Since the ageing opiate-using caseload and the ageing set of problem drinkers constitute the great majority of all patients in treatment in England, the total caseload too has also been ageing. From 42% in 2005/06, by 2016/17 patients aged 35 or more constituted 69% of the caseload, while the under 25s fell from 17% to 6%. Up to 2009/10 some of this ageing may have been due to the increasing incorporation of alcohol services into the monitoring system, but since then it has continued, 35-and-overs rising from 54% to 69% of the caseload. To the challenges of treating dependence are increasingly being added those of dealing with the aftermath of many years of substance use and the diseases of age.
Among all patients starting treatment either for the first time or returning the picture was very similar. From 41% in 2005/06, by 2016/17 those aged 35 or more constituted 64% or nearly two-thirds of the caseload, while the under-25s shrank from 19% to 9%.
The fall in the opiate-problem caseload and in patients starting/returning to treatment for these problems is overwhelmingly due to the fall in numbers starting treatment for the very first time – or at least, structured treatment of the kind recorded by the monitoring system. The steepness of this fall was remarkable, from 50,383 in 2005/06 to 6117 in 2016/17. For every 100 patients first starting treatment for opiate use problems 11 years before, in 2016/17 just 12 did so. But as explained above, the early years of these figures will have been disproportionately inflated by the 1 April 2005 cut-off for registering prior treatment. Taking 2009/10 as the base reduces this distortion; that year 17,647 patients were recorded as starting treatment for the very first time, meaning that for every 100 patients first starting treatment for opiate use problems in 2009/10, by 2016/17 just 35 did so.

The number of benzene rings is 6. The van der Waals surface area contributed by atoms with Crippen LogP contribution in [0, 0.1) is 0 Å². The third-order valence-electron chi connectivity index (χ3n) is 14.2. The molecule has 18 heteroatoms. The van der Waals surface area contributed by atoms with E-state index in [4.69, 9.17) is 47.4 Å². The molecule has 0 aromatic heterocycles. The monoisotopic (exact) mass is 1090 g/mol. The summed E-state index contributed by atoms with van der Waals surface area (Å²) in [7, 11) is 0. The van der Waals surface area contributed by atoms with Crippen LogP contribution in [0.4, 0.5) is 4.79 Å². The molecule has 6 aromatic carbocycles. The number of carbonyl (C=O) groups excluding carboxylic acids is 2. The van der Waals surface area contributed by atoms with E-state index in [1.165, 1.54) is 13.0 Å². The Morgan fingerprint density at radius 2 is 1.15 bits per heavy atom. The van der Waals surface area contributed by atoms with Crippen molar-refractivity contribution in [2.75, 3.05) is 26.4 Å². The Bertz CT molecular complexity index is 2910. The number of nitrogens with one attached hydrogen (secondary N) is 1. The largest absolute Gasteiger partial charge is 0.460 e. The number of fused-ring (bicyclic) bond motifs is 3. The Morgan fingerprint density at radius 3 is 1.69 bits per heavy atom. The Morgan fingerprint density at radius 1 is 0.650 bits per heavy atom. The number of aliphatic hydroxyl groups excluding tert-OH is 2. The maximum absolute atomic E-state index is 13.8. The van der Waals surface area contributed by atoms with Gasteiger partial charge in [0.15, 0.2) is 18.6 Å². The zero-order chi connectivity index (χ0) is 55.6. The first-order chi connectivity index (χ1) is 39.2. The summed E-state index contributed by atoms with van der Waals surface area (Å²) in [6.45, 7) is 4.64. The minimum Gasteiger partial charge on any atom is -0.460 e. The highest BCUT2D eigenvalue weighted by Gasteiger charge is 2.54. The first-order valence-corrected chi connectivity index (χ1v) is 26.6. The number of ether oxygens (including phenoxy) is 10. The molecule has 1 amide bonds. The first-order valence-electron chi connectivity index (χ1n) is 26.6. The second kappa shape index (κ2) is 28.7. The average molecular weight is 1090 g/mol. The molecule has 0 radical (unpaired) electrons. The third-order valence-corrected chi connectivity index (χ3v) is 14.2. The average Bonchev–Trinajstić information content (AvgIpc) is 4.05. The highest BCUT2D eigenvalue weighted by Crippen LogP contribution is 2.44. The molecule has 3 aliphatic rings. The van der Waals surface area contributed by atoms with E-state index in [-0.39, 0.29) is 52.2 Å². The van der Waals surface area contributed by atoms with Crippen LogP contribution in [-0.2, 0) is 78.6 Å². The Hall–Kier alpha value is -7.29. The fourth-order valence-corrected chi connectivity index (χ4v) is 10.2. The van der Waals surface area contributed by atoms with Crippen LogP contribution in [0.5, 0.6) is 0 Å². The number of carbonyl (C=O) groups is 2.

Public Health England’s analysts have modelled the fall in first-time opiate use treatment starters from January 2011, minimising both the inflation in earlier years and the immediate impact of the ‘heroin drought’ of 2010 to 2011. Based on figures up to November 2016, there remained a steady fall estimated at from nearly 1100 a month down to 860 a month.
The figures for England start in 2005/06. UK-wide figures go back another two years (1 2), but relate to patients whose opiate use was their primary problem, while the English figures concern patients who may combine opiate use with other substance use problems. Dominated as they are by England, these figures suggest that for that country as for the UK, 2005/06 was a turning point in the numbers of new opiate use patients. For at least two years before, the influx of never-before-treated opiate use patients in the UK was rising steeply, but from 2005/06 it fell almost as steeply.
To a degree, the peak in 2005/06 might have been an artefact of improved recording. The monitoring system which underpins both the English figures and the English component of the UK figures was new and finding its feet, meaning that better recording might partly account for the rises leading up to 2005/06. For example, compared to the year before, the relevant information on treatment history was recorded for 11% more patients overall, missing data having been reduced from 29% to 18% of records.